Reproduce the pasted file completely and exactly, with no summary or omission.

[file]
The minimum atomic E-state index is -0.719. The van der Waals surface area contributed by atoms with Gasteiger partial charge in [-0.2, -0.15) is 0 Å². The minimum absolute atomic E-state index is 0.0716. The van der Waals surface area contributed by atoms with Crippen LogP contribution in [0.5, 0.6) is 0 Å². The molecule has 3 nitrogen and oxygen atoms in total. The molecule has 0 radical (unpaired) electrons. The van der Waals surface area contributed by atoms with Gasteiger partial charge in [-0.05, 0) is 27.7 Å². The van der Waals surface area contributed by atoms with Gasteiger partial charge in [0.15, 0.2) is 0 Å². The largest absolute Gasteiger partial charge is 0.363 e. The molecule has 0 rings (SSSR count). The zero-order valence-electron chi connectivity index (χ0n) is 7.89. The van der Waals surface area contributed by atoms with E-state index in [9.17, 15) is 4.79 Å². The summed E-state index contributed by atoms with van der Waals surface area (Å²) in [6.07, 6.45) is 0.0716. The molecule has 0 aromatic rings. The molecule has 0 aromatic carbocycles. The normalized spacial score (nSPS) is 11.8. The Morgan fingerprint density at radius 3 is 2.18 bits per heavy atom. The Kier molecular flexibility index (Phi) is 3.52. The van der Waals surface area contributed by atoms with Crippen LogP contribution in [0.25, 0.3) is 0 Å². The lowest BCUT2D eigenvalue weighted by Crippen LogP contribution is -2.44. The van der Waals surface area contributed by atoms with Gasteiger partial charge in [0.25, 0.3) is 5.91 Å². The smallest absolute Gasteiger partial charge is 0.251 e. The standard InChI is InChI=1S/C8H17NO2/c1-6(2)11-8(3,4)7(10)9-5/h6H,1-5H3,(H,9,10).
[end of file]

The minimum atomic E-state index is -0.719. The van der Waals surface area contributed by atoms with Gasteiger partial charge in [-0.2, -0.15) is 0 Å². The minimum absolute atomic E-state index is 0.0716. The van der Waals surface area contributed by atoms with Crippen LogP contribution in [0.5, 0.6) is 0 Å². The molecule has 3 nitrogen and oxygen atoms in total. The molecule has 0 radical (unpaired) electrons. The van der Waals surface area contributed by atoms with Gasteiger partial charge in [-0.05, 0) is 27.7 Å². The van der Waals surface area contributed by atoms with Gasteiger partial charge in [0.15, 0.2) is 0 Å². The largest absolute Gasteiger partial charge is 0.363 e. The molecule has 0 rings (SSSR count). The zero-order valence-electron chi connectivity index (χ0n) is 7.89. The van der Waals surface area contributed by atoms with E-state index in [9.17, 15) is 4.79 Å². The summed E-state index contributed by atoms with van der Waals surface area (Å²) in [6.07, 6.45) is 0.0716. The molecule has 0 aromatic rings. The molecule has 0 aromatic carbocycles. The normalized spacial score (nSPS) is 11.8. The Morgan fingerprint density at radius 3 is 2.18 bits per heavy atom. The Kier molecular flexibility index (Phi) is 3.52. The van der Waals surface area contributed by atoms with Crippen LogP contribution in [0.25, 0.3) is 0 Å². The lowest BCUT2D eigenvalue weighted by Crippen LogP contribution is -2.44. The van der Waals surface area contributed by atoms with Gasteiger partial charge in [0.25, 0.3) is 5.91 Å². The smallest absolute Gasteiger partial charge is 0.251 e. The standard InChI is InChI=1S/C8H17NO2/c1-6(2)11-8(3,4)7(10)9-5/h6H,1-5H3,(H,9,10).